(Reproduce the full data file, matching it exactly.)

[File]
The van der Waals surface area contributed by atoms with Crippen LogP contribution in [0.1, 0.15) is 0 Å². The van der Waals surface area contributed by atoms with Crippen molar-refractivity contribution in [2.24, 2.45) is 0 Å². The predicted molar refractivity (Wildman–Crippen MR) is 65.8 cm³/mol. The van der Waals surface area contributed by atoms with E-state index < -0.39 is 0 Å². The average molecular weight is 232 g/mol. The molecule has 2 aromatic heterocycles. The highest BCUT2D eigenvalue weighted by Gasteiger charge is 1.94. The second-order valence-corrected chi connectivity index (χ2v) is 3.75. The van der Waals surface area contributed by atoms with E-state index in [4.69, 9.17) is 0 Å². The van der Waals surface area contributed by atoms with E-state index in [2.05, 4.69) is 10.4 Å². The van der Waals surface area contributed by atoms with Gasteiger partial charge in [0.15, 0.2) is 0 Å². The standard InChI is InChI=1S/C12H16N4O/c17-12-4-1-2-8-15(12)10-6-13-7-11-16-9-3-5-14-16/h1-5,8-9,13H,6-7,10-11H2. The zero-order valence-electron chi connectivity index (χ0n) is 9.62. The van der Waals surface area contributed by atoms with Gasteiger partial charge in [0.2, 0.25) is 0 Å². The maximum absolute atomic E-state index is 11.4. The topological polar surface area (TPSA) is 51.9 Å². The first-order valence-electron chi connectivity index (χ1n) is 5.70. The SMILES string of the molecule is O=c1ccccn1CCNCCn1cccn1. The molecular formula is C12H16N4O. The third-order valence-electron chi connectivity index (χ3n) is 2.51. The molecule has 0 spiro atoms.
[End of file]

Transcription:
The van der Waals surface area contributed by atoms with Crippen LogP contribution in [0.1, 0.15) is 0 Å². The van der Waals surface area contributed by atoms with Crippen molar-refractivity contribution in [2.24, 2.45) is 0 Å². The predicted molar refractivity (Wildman–Crippen MR) is 65.8 cm³/mol. The van der Waals surface area contributed by atoms with E-state index < -0.39 is 0 Å². The average molecular weight is 232 g/mol. The molecule has 2 aromatic heterocycles. The highest BCUT2D eigenvalue weighted by Gasteiger charge is 1.94. The second-order valence-corrected chi connectivity index (χ2v) is 3.75. The van der Waals surface area contributed by atoms with E-state index in [4.69, 9.17) is 0 Å². The van der Waals surface area contributed by atoms with E-state index in [2.05, 4.69) is 10.4 Å². The van der Waals surface area contributed by atoms with Gasteiger partial charge in [0.15, 0.2) is 0 Å². The standard InChI is InChI=1S/C12H16N4O/c17-12-4-1-2-8-15(12)10-6-13-7-11-16-9-3-5-14-16/h1-5,8-9,13H,6-7,10-11H2. The zero-order valence-electron chi connectivity index (χ0n) is 9.62. The van der Waals surface area contributed by atoms with Gasteiger partial charge in [0.2, 0.25) is 0 Å². The maximum absolute atomic E-state index is 11.4. The topological polar surface area (TPSA) is 51.9 Å². The first-order valence-electron chi connectivity index (χ1n) is 5.70. The SMILES string of the molecule is O=c1ccccn1CCNCCn1cccn1. The molecular formula is C12H16N4O. The third-order valence-electron chi connectivity index (χ3n) is 2.51. The molecule has 0 spiro atoms.